Will Americans Keep Frugal Habits or Fall Back in Debt When Economy Rebounds?
Some things are easier said than done - and it looks like that might be the case when it comes to retaining the smart saving and spending behavior so many Americans adopted in response to the recession.
Last year, 63% of consumers said they had modified their money habits because of the economy, according to a poll by Citigroup. Just one year later, that number has dropped to 52%. Incomes are on the rise once again, and apparently so is consumer debt - one of the problems that led to our economic troubles in the first place. Could budgeting and avoiding debt end up like the majority of New Year's resolutions - out of sight, out of mind? That depends, say Chicago bankruptcy attorneys.
It's unrealistic to think that we're all going to continue saint-like behavior when we have more money to work with - it's just not human nature. But by maintaining at least some of our new habits even when the economy improves, we can help insure against financial ruin next time the market takes a dip - which it inevitably will.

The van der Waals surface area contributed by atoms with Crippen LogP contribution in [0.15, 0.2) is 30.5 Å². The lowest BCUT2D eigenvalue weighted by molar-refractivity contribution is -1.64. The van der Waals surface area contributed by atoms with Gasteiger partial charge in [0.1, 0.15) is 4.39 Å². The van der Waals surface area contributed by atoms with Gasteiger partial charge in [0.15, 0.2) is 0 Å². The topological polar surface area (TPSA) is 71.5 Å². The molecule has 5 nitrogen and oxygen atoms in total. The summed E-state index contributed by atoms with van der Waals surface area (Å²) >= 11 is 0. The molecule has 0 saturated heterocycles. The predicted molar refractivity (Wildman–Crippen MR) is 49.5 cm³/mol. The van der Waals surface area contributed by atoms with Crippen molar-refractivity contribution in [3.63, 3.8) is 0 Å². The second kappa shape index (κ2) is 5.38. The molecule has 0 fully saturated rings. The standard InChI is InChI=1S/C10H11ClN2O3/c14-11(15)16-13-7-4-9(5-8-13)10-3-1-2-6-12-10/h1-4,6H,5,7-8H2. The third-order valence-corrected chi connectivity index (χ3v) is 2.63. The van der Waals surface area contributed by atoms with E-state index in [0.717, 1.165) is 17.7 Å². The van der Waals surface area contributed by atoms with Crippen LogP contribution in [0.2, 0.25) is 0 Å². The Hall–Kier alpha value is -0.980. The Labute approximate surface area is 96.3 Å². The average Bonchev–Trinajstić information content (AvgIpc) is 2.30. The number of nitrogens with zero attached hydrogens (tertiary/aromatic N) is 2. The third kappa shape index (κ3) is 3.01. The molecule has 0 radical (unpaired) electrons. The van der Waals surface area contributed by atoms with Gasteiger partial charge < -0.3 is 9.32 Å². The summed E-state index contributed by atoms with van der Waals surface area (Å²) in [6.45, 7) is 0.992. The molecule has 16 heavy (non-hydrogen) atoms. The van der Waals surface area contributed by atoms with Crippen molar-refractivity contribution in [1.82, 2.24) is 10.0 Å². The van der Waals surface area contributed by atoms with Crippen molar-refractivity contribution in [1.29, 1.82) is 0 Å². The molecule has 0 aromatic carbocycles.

It's probably OK to allow yourself a little more freedom when things pick up - doing so can help prevent a spending binge. But consider doing so on the condition that you have to pay for your purchases without going into debt. Since you're limited to the money in your bank account, you'll have to think long and hard about whether or not you really need - or can afford - the expenditures you have in mind.
And if you're going to loosen up your budget, make sure to hold on to at least some of the new habits that have served many of us so well these last few years. Sure, the coupon clipping may fall by the wayside. But if you've been saving money by diligently cooking dinner at home, why give up all that hard work? If you've been cutting back luxury costs by eliminating TV channels and magazine subscriptions, why revert back to paying for them when you can continue to view movies and shows and read magazines on the Internet, often for free? If you've been doing a better job of contributing to your 401k and making other savings strides, don't quit now! Spending all that money at the first signs of recovery is like taking two steps back for every one step forward.
And if you're still dealing with debts that arose during - or before - the recession, why give up the opportunity to finally pay them off? Spending some of your extra money to lower your credit card balance, for instance, can save you thousands on interest in the long run. Can't do it alone? Bankruptcy may be the boost you need. Find out how bankruptcy has helped thousands of Americans find freedom from debt in the last few years - and whether it could help you, too - when you sign up for a free personal debt analysis with a Chicago bankruptcy attorney.